Donald Trump has won a stunning surprise victory over his rival Hillary Clinton in the US presidential race. With the majority of opinion polls suggesting that the Democrats would claim a third straight election following Barack Obama’s successes in 2008 and 2012, Trump’s win has shocked most analysts and political insiders.
Trump’s key successes
The earliest indication on election night that things might not be going Clinton’s way came when the key battleground state of Florida was called for Trump by the major American news networks.
Polls ahead of the election had given the Democratic candidate a narrow lead in the state but Trump eventually claimed a 49.1% share of the vote against Clinton’s 47.7%.
Narrow wins for Trump in Pennsylvania and Wisconsin as well as more solid victories in Ohio and Michigan – each of which had been won by Obama in 2012 – helped to clear his path to the White House.
Opinion polls throughout the campaign had generally given Clinton a lead, albeit one which varied considerably based on news events.
The day before the election, most leading analysts put the Democratic candidate around three percentage points ahead. Trump’s chances of victory were rated at between 5% and around 30%, with betting markets making him a 3-1 or 4-1 shot shortly before polls opened.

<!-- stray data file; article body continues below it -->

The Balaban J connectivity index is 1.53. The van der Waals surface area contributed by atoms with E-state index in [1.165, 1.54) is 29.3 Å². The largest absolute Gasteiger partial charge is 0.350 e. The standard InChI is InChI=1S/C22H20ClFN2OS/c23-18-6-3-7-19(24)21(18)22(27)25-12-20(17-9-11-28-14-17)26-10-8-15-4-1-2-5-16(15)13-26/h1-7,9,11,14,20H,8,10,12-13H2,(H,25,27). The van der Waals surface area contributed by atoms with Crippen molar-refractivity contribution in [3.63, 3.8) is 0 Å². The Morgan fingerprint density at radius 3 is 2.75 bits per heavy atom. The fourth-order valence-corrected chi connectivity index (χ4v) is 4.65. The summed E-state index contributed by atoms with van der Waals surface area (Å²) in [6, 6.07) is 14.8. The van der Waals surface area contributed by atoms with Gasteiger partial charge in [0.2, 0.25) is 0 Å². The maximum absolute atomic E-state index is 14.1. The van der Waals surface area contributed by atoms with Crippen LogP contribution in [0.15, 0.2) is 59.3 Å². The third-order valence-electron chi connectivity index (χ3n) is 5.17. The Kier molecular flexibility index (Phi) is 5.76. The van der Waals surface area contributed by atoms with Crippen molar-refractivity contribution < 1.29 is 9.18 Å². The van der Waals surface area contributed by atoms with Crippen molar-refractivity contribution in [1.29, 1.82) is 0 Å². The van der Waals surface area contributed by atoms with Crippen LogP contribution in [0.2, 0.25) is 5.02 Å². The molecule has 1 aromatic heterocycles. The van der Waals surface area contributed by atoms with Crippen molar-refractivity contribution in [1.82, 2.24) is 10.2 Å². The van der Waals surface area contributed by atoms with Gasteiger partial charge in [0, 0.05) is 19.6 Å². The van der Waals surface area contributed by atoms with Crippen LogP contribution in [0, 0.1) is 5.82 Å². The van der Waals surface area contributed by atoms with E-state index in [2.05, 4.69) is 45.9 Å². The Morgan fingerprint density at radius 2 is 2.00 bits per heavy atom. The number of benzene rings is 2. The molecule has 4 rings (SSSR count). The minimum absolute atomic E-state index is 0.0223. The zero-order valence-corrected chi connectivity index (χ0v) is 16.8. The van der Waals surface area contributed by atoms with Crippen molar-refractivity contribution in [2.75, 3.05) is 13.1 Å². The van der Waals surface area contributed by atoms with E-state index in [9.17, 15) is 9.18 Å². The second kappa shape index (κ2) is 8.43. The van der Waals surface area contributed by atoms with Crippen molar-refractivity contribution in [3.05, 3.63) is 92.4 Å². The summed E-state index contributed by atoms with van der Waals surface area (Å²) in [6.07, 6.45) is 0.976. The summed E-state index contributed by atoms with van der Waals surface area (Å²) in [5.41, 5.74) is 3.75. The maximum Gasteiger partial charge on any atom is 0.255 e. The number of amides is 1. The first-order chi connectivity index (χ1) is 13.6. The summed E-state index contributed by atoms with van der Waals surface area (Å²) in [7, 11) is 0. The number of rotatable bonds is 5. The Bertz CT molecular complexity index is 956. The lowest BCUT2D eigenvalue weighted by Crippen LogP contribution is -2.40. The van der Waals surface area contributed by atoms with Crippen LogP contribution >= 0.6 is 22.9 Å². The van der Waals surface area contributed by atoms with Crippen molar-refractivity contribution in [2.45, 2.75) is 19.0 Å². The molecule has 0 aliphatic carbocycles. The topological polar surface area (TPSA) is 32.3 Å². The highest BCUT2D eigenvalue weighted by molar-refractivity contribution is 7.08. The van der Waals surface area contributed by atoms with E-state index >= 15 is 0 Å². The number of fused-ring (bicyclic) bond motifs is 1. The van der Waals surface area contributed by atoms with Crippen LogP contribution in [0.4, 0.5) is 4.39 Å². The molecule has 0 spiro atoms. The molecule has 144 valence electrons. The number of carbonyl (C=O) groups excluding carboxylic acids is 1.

The failure of pollsters follows serious errors during the UK’s referendum on EU membership as well as in the British general election of 2015 and once again brings statisticians’ methods into question.
The FBI’s involvement
One of the biggest clouds hanging over Clinton throughout the campaign involved her use of a private email server during her time as Obama’s Secretary of State. Critics said this may have put national security at risk and she faced an FBI investigation as a result. Although officials announced in the summer that Clinton was to face no charges, FBI director James Comey sensationally announced 11 days before the election that his officers had discovered “new” emails related to the inquiry.
Despite stating that the messages had yet even to be read to see if they were relevant – in fact, the FBI revealed they were not last Friday – Comey’s intervention is thought to have had a significant impact on the election, with early voting already underway in many areas.
What remains to be seen is what the economic fallout of the vote will be. Early on Wednesday, stock markets in Asia and Europe suffered some falls but these were not long-lived. The dollar has, however, dipped in value against most currencies, with prospects of a US interest-rate rise next month now thought to have receded.
For British firms, a weaker dollar could mean their exports to various countries – not just the US – become more expensive again, while Trump’s stated policy of protectionism could mean higher tariffs on imports into America.
However, many of Trump’s economic policies have so far lacked detail so it remains to be seen exactly what impact his presidency may have on trade and global markets.